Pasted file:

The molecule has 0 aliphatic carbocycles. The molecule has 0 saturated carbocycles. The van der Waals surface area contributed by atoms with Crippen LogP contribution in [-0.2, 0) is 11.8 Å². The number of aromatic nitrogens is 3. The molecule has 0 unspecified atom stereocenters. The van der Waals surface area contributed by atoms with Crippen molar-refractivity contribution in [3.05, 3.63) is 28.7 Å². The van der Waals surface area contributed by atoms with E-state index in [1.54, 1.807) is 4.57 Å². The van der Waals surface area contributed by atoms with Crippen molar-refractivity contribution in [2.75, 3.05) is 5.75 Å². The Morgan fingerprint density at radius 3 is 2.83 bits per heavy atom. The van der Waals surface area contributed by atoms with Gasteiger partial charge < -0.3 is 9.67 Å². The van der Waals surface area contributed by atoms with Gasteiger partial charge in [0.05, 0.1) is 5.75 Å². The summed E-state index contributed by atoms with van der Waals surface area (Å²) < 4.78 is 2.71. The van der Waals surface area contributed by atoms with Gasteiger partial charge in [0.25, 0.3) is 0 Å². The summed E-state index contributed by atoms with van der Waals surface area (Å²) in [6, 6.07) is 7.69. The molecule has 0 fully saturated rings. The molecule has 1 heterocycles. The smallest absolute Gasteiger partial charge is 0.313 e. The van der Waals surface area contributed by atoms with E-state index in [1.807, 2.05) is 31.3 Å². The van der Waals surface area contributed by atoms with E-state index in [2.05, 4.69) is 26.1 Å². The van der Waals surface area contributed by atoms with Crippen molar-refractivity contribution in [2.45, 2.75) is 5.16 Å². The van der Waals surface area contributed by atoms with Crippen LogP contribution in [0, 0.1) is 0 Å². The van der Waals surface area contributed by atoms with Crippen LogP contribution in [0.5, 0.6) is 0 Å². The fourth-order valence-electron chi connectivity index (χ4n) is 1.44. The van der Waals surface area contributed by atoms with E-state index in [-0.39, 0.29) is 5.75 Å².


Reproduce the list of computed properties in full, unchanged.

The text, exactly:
The molecule has 0 aliphatic carbocycles. The molecule has 0 saturated carbocycles. The van der Waals surface area contributed by atoms with Crippen LogP contribution in [-0.2, 0) is 11.8 Å². The number of aromatic nitrogens is 3. The molecule has 0 unspecified atom stereocenters. The van der Waals surface area contributed by atoms with Crippen molar-refractivity contribution in [3.05, 3.63) is 28.7 Å². The van der Waals surface area contributed by atoms with E-state index in [1.54, 1.807) is 4.57 Å². The van der Waals surface area contributed by atoms with Crippen molar-refractivity contribution in [2.75, 3.05) is 5.75 Å². The Morgan fingerprint density at radius 3 is 2.83 bits per heavy atom. The van der Waals surface area contributed by atoms with Gasteiger partial charge < -0.3 is 9.67 Å². The van der Waals surface area contributed by atoms with Gasteiger partial charge in [0.05, 0.1) is 5.75 Å². The summed E-state index contributed by atoms with van der Waals surface area (Å²) < 4.78 is 2.71. The van der Waals surface area contributed by atoms with Gasteiger partial charge in [0.25, 0.3) is 0 Å². The summed E-state index contributed by atoms with van der Waals surface area (Å²) in [6, 6.07) is 7.69. The molecule has 0 fully saturated rings. The molecule has 1 heterocycles. The smallest absolute Gasteiger partial charge is 0.313 e. The van der Waals surface area contributed by atoms with E-state index in [1.807, 2.05) is 31.3 Å². The van der Waals surface area contributed by atoms with E-state index in [2.05, 4.69) is 26.1 Å². The van der Waals surface area contributed by atoms with Crippen molar-refractivity contribution in [2.45, 2.75) is 5.16 Å². The van der Waals surface area contributed by atoms with Crippen LogP contribution in [0, 0.1) is 0 Å². The van der Waals surface area contributed by atoms with Crippen LogP contribution in [0.5, 0.6) is 0 Å². The fourth-order valence-electron chi connectivity index (χ4n) is 1.44. The van der Waals surface area contributed by atoms with E-state index in [-0.39, 0.29) is 5.75 Å².